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Dissertation Defense: Enhancing Prediction Efficacy with High-Dimensional Input Via Structural Mixture Modeling of Local Linear Mapping

Chun-Chen Tu
Wednesday, March 20, 2019
11:00 AM-1:00 PM
Room 300D West Hall Map
Regression is a widely used statistical tool to discover associations between variables. The estimated relationship can be further utilized for predicting new observations. Obtaining reliable prediction outcomes is a challenging task. When building a regression model, several difficulties such as high dimensionality in predictors, non-linearity of the associations and the unreliable results caused by outliers could deteriorate the results. Furthermore, the prediction error increases if the newly acquired data might not be processed carefully. In this dissertation, we aim at improving prediction performance by enhancing the model robustness at the training stage and duly handling the query data at the testing stage. We propose two methods to build robust models. One focuses on adopting a parsimonious model to limit the number of parameters and a refinement technique to enhance model robustness. We design the procedure to be carried out on parallel systems and further extend their abilities of handling complex and large-scale datasets. The other method restricts the parameter space to avoid the singularity issue and takes up the trimming techniques to limit the influence of outlying observations. We build both approaches by using the mixture-modeling principle to accommodating data heterogeneity without uncontrollably increasing model complexity. Both methods show their abilities to improve prediction performance, compared to existing approaches, in applications such as magnetic resonance vascular fingerprinting and source separation in single-channel polyphonic music, among others. To evaluate model robustness, we develop an efficient approach to generating adversarial samples, which could induce large prediction errors yet are difficult to detect visually. Finally, we propose a preprocessing system to detect and repair different kinds of abnormal testing samples for prediction efficacy, when testing samples are either corrupted or adversarially perturbed.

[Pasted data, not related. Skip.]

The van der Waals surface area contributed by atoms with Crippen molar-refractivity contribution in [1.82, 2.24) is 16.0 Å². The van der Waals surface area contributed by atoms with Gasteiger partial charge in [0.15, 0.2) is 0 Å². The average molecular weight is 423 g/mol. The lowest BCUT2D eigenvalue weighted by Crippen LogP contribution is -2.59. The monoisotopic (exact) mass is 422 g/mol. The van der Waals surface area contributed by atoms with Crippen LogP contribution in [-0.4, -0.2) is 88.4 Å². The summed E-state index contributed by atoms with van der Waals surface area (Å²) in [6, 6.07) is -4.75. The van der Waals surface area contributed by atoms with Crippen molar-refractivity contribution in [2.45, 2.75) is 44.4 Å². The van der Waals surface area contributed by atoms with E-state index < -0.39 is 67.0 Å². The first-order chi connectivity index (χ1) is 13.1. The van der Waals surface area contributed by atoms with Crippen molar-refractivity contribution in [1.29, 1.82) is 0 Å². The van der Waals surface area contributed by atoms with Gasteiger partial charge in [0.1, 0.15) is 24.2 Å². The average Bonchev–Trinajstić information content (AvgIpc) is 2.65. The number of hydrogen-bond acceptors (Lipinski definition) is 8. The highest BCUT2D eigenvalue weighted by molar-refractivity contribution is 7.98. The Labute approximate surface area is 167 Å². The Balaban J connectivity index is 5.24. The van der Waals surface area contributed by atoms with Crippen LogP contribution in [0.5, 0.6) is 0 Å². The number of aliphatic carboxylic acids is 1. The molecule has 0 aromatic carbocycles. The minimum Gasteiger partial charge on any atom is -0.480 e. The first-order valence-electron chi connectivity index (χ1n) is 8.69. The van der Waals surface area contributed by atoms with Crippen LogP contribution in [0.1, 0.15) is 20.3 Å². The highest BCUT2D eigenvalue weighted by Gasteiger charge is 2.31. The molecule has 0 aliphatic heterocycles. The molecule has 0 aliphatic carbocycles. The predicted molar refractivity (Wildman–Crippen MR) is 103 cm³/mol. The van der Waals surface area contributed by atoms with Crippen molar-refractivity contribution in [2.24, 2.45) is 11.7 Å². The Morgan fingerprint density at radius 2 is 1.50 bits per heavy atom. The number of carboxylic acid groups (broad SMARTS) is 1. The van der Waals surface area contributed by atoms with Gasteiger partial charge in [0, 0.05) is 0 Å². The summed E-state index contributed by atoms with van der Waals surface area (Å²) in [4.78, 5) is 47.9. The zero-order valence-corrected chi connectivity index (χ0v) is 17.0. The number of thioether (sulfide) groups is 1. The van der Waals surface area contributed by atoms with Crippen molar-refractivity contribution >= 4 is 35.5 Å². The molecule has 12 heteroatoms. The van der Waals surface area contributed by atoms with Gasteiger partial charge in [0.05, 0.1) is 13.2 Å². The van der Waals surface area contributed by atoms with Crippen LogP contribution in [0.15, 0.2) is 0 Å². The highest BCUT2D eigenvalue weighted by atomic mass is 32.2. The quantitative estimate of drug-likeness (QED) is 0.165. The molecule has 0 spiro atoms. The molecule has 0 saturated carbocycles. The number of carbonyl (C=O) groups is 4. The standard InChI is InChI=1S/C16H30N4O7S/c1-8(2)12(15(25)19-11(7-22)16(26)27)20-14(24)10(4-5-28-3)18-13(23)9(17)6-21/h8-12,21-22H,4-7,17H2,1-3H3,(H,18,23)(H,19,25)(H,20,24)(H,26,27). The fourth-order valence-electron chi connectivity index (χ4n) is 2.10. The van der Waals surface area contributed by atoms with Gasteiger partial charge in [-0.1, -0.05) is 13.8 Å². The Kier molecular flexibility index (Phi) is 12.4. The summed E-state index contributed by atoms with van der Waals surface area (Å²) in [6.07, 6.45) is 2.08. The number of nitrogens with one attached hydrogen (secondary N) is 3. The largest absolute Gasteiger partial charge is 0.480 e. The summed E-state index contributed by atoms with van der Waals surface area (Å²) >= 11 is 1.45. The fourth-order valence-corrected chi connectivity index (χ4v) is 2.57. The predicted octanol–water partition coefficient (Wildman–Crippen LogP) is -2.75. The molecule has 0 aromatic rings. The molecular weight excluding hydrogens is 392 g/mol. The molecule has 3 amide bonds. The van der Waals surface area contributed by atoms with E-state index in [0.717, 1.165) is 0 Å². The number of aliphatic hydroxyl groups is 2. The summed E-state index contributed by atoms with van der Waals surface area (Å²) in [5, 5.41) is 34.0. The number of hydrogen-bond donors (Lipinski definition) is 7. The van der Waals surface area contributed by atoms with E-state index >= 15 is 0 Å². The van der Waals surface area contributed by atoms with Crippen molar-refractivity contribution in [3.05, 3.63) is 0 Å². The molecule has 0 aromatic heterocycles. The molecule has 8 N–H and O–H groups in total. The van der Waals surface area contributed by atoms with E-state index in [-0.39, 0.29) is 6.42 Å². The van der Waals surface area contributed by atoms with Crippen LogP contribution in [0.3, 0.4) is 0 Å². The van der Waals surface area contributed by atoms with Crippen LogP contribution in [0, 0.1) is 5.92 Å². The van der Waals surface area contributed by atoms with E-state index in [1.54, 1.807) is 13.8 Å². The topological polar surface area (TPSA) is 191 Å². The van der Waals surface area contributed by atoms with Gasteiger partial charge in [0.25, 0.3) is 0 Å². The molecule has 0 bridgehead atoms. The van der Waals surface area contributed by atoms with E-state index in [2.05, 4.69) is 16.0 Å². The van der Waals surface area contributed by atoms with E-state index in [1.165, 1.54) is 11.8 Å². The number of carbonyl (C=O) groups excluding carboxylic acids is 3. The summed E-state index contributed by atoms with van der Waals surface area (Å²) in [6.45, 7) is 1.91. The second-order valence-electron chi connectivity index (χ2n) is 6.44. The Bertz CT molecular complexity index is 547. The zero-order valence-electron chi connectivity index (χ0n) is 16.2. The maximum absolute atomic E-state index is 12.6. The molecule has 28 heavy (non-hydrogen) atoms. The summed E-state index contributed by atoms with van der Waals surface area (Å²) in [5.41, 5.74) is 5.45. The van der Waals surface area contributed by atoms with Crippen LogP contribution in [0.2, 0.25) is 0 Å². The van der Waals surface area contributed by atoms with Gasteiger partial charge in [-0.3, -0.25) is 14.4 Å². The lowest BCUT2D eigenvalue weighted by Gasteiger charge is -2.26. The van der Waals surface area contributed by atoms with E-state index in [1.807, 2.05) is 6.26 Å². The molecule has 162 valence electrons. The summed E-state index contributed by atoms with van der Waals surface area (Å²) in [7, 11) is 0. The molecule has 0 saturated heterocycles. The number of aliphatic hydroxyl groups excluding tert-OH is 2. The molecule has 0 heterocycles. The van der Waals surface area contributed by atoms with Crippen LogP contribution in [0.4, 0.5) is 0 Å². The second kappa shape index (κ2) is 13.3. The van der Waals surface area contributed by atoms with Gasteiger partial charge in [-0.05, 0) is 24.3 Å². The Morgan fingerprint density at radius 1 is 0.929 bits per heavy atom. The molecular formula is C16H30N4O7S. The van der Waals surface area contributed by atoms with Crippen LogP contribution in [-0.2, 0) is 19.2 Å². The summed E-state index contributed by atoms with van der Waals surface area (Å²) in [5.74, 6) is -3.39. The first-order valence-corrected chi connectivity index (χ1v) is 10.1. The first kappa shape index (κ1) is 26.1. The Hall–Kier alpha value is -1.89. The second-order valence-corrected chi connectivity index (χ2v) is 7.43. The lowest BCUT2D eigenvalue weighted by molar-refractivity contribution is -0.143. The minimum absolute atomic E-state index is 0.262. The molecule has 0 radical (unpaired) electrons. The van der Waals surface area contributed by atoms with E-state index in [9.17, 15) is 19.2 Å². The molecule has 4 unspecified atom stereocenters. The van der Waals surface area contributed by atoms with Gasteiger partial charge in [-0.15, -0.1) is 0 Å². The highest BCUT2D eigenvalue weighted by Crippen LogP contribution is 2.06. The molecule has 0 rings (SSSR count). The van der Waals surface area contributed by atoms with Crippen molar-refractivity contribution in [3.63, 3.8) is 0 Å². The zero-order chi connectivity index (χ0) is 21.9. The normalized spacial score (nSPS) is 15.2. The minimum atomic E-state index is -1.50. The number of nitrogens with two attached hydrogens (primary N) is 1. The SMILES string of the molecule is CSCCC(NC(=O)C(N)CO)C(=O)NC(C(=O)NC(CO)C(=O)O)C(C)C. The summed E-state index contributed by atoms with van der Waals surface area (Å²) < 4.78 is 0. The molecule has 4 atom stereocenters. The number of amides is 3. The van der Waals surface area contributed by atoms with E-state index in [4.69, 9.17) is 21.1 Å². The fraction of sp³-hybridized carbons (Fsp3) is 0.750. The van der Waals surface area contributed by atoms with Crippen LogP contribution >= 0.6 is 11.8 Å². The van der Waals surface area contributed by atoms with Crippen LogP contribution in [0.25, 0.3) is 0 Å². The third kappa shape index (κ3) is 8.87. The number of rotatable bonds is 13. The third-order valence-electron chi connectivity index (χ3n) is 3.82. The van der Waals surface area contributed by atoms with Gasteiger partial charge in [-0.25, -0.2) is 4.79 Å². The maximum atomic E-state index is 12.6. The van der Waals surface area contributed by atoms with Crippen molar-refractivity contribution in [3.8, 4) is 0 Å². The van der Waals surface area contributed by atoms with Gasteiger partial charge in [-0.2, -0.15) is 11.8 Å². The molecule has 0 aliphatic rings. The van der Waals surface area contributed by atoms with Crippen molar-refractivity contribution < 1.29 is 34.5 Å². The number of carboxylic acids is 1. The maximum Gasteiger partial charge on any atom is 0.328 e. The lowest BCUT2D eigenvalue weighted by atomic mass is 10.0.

Building: West Hall
Event Type: Other
Tags: Dissertation
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